No, not really. Weight is certainly something to consider, but to put that ahead of reliability is a mistake in my opinion. Yes, if you are planning to break the world hour record, we can (and should) discuss every weight saving possibility there is. But in most cases, it's best to strike the right balance between a reasonable weight for your intended use and time tested reliability. If you have ever hurtled down an alpine pass at 100km/hr you will really start to appreciate the critical importance of strength vs weight!
What are your thoughts on building with aluminium nipples?
The best quality aluminium nipples are built from 7075 T6 alloy. Overall this is only a small reduction in weight compared to brass nipples, but a measurable loss of strength. However, if you really must save weight here, and don't want to compromise strength and reliability, then I would suggest titanium nipples. Yes, they are quite expensive but they are nearly indestructible and lighter than brass nipples. Also keep in mind that aluminium nipples may oxidize if exposed to too much moisture or salt water. This can reduce future serviceability of the wheel. This will never happen with brass nipples (if grease was used in the initial build) or with titanium nipples.
Why do you favour the traditional J bend spoke?
The J bend spoke has been in existence almost since the invention of the bike wheel. It goes without saying that it has proven itself to be reliable. It's also readily available most anywhere should you ever find yourself seeking an emergency replacement for a broken one. Traditional hub flange design uses the J bend spoke and this hub design enables several different time tested lacing patterns. The same can't be said for all hubs employing straight pull spokes. DT Swiss has also stated that straight pull spokes are no stronger than J bend spokes.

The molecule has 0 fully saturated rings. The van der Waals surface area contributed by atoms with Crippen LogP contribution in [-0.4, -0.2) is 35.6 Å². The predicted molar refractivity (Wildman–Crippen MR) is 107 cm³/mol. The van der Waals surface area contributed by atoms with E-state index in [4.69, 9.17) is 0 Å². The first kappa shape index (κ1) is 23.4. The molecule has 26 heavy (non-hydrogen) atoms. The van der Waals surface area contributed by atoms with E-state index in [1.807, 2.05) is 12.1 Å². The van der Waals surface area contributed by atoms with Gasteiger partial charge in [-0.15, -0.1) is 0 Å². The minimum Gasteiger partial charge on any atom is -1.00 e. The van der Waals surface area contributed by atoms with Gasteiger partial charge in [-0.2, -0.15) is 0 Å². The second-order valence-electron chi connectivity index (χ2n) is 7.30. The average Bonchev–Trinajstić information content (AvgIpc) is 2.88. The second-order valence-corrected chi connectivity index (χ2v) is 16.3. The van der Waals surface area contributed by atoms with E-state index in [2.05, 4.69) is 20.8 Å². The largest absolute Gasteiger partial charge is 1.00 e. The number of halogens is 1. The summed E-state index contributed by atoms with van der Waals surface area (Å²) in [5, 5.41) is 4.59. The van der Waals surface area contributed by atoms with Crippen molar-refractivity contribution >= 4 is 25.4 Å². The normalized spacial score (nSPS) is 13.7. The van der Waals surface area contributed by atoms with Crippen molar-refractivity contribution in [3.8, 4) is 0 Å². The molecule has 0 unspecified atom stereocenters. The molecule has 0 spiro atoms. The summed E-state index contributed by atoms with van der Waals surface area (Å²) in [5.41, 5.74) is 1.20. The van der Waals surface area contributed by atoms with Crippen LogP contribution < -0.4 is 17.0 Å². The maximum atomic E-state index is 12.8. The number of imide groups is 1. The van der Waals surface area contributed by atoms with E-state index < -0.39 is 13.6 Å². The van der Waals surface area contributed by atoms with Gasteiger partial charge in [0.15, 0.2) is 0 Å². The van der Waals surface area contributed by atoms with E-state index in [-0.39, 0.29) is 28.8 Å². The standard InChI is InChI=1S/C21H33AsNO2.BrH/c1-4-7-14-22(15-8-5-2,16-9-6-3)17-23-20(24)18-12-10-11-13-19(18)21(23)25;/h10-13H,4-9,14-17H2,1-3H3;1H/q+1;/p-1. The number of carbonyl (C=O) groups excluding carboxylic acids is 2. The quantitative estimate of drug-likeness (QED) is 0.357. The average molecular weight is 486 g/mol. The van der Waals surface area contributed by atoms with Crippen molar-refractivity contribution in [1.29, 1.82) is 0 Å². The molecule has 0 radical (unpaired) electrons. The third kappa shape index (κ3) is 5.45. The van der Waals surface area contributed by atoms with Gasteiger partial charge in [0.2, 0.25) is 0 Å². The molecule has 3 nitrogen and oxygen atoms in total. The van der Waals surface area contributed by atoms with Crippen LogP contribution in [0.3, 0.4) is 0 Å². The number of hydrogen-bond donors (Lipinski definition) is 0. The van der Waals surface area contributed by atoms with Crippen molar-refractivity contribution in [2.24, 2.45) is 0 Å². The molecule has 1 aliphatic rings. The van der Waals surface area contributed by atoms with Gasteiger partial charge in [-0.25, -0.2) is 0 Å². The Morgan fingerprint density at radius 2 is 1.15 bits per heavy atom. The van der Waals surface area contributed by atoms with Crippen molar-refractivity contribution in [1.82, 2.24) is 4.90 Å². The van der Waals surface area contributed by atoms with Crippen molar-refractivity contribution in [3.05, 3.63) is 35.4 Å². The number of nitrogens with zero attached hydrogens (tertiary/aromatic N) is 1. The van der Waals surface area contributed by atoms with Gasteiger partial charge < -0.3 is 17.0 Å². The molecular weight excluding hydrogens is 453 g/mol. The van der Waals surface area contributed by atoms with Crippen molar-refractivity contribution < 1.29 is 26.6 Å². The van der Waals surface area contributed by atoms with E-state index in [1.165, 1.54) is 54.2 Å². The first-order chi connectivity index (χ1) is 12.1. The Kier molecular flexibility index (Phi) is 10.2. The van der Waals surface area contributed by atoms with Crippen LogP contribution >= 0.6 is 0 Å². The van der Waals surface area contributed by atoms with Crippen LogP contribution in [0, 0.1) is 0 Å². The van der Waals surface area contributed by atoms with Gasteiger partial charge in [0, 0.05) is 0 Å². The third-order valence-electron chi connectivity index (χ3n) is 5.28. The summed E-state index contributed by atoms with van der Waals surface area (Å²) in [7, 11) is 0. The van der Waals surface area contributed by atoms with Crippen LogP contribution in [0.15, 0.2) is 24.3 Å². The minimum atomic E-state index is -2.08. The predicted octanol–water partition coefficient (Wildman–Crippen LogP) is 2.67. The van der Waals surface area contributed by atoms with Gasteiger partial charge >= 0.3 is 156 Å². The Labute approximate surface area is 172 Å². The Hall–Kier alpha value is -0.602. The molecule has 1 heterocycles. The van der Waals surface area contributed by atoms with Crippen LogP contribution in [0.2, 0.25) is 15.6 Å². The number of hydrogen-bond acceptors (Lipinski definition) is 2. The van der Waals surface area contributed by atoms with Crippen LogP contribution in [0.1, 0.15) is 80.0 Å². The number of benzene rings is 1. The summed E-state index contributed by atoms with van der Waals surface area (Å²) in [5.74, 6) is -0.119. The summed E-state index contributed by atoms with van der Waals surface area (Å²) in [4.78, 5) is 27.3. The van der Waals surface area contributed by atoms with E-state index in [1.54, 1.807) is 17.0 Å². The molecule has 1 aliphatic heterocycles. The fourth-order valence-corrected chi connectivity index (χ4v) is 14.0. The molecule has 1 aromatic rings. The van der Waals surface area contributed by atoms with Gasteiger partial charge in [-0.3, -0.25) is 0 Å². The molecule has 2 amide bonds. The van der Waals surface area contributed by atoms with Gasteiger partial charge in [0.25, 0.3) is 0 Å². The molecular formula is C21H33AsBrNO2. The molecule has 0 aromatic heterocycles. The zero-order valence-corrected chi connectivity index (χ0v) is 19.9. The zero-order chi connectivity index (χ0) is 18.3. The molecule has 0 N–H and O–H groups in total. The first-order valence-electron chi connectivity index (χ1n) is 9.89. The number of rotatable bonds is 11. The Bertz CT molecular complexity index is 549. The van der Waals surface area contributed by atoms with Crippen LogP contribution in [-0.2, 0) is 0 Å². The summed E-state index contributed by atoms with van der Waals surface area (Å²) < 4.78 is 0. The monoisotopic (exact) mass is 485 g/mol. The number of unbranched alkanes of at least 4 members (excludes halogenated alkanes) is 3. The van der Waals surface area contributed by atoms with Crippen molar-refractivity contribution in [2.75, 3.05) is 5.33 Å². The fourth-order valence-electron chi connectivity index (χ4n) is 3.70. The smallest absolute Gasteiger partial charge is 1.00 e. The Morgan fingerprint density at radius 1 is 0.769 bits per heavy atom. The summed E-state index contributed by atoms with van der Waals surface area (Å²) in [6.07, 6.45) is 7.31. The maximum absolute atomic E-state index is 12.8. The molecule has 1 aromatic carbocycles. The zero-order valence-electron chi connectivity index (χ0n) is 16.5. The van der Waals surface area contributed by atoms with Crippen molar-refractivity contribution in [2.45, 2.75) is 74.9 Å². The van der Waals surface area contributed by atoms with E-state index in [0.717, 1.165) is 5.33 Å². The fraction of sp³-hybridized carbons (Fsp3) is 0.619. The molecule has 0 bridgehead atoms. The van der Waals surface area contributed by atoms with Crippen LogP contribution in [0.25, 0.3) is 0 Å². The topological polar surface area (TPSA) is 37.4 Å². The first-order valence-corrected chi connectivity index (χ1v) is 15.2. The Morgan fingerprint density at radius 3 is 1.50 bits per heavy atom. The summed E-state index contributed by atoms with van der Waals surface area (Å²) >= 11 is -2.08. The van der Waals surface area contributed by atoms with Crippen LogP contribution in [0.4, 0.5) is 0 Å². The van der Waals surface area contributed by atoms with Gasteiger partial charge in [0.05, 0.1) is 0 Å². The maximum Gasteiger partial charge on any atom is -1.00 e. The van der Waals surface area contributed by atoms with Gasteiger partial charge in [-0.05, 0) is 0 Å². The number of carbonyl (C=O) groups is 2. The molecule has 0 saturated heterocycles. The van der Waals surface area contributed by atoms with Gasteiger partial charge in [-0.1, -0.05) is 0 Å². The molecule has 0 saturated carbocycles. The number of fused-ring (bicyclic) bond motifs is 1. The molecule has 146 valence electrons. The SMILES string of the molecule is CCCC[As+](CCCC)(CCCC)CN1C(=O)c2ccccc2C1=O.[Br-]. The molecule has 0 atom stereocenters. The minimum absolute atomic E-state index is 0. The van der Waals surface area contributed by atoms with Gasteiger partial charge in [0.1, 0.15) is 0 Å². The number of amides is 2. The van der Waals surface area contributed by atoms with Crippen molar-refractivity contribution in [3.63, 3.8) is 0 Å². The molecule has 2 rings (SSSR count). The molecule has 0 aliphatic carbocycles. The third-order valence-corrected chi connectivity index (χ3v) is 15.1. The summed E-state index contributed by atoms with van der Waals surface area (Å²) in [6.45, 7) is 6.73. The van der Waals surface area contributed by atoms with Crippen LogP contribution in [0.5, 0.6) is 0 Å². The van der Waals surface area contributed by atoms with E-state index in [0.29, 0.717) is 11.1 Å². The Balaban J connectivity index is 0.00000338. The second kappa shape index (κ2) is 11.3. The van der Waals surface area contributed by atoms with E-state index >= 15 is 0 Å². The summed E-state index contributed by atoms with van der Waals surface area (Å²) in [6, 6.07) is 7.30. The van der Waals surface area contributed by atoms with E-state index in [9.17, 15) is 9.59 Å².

You are one of the few wheel builders that puts great emphasis on using very specific tires for specific wheel choices, why is that?
Your choice of tires is absolutely critical in completing your custom wheel order as far as I'm concerned. The tires you choose will have a great effect on how your bike will handle and how your new wheels will perform. To pay no attention to this may result in a compromise in performance. I encourage my clients to be as careful with their tire selection as they are with their rim selections. I list all my favorite tire manufacturers on my Tire page.
Shipping. How long will it take and will my wheels arrive in perfect condition?
I take great care in packing up your wheels. I overbuild and then I overpack! I also then insure them for their full retail value so that, no matter what happens, you are fully covered. I like to use Fedex or other shipping companies that offer insurance and good online tracking. A few extra dollars for high quality reliable shipping offers great peace of mind. Shipping times will vary depending on where you live but I will provide you with a tracking number as soon as they are sent off so that you can follow their progress to your door.
What is your labour charge for building a wheel?
I charge 75 dollars per wheel. This work includes lacing the wheel, tensioning and truing it to within a very fine tolerance, then adequately stress relieving the wheel as well as assuring that it is correctly dished. If you decide to get custom wheels and need advice on making the choices for your rims, hubs, spokes, tires, etc, I'd be happy to assist you make those decisions.
Do you still build to the same standards even after all these years?
Since day one I have always insisted on the highest standards. I build each and every wheel like I was building it for myself. What more could you ask for?
What is your return policy?
Once a wheel set has been ordered and then shipped out, there is no option to return the wheels unless I have sent you the wrong thing, which is highly unlikely, or in the case of a defective part. We will go over the details of the order before I begin building your wheels so both of us will be clear on what you have ordered.